By Lara Jakes
WASHINGTON: A White House review of U.S. surveillance programs has given Congress some temporary political cover after lawmakers failed this year to overhaul spy operations, and could break the legislative snarl that followed months of global outrage over privacy intrusions.
Since last summer, a deeply divided Congress has tussled over competing plans to protect Americans’ privacy rights by limiting National Security Agency powers to track terrorists.
But a presidential advisory panel’s 46 tough recommendations, released last week by the White House, offer a way ahead for lawmakers who face the voters next fall. They can point to the suggestions to save face politically with security-minded constituents if surveillance is scaled back aggressively.
“The American public is expressing an opinion that it feels safer, and we don’t need as many of these intrusive-sounding programs as we needed a decade ago,” said Tom Newcomb, a former CIA officer and lawyer who served as a counterterror adviser to President George W. Bush.
“The political risk, as I see it, is all of this changes if we get a terrorist attack or a significant attempt that scares us again,” said Newcomb, who’s now a criminal justice and political science professor at Heidelberg University in Tiffin.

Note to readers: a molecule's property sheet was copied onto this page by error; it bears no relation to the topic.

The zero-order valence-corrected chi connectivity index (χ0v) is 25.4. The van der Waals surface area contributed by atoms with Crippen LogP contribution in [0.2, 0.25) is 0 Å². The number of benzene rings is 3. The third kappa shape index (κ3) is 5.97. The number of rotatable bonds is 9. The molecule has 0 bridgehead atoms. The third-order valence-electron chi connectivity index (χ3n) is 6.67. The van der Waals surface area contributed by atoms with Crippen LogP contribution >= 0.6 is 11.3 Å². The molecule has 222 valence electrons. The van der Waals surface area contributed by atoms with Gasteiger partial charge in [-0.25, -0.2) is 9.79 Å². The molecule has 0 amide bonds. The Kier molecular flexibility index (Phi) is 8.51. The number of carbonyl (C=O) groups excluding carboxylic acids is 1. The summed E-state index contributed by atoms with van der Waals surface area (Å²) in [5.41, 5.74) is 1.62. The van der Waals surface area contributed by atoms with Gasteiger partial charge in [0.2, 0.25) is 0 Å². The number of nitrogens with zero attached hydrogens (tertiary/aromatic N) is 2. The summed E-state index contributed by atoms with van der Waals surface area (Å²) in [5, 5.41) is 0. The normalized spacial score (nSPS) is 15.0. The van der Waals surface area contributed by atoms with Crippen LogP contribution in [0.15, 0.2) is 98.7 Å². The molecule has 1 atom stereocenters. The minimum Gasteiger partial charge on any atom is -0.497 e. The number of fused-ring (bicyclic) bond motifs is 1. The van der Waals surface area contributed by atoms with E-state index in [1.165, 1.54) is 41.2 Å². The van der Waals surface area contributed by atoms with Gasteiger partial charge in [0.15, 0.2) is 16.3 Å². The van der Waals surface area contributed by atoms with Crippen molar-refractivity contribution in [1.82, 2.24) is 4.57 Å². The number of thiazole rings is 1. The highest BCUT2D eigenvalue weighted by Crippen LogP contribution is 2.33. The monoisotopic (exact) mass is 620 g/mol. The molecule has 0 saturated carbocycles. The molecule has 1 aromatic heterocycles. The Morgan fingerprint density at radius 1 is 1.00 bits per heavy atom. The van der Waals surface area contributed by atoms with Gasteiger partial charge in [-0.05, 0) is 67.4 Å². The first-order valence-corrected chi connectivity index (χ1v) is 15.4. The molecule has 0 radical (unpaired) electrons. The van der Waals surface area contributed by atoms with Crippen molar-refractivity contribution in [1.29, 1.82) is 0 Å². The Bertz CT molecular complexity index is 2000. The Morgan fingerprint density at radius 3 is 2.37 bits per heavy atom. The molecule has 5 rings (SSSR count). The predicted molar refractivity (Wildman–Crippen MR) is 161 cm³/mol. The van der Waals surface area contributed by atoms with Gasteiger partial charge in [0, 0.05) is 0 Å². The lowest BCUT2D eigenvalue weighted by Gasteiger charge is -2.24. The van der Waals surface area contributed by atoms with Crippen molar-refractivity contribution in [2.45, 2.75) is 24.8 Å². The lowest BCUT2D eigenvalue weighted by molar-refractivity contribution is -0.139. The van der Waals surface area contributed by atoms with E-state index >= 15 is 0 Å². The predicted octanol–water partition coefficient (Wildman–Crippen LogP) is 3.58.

“And then Congress, which has generally taken it upon itself to assign blame, will blame those who reformed.”
At the least, the review finally could prod Congress into defining the extent to which the United States should spy on its citizens and foreign allies.
The recommendations “reaffirm what many of my colleagues and I have been saying since June — the NSA has gone too far,” said Rep. James F. Sensenbrenner, R-Wis.
The review group adopted the central part of legislation that he is pushing — barring the NSA from its massive daily sweep of U.S. telephone records.
Sen. Ron Wyden, D-Ore., said he found a lot in the report “for a reformer to like.”
There’s no guarantee that President Barack Obama will embrace all the recommendations from the group, which includes former intelligence officials. Also, the review drew sharp criticism from lawmakers who fear that limiting surveillance could lead to future attacks on the country.
In a news release Friday, the Democratic and Republican leaders of the House and Senate intelligence committees said some of the group’s conclusions were “misleading.” They urged the White House to reject a recommendation to scrap the bulk collection of telephone records known as “metadata.”
“The NSA’s metadata program is a valuable analytical tool that assists intelligence personnel in their efforts to efficiently ‘connect the dots’ on emerging or current terrorist threats directed against Americans in the United States,” wrote Sens. Dianne Feinstein, D-Calif., and Saxby Chambliss, R-Ga., and Reps. Mike Rogers, R-Mich., and Dutch Ruppersburger, D-Md. “We continue to believe that it is vital this lawful collection program continue.”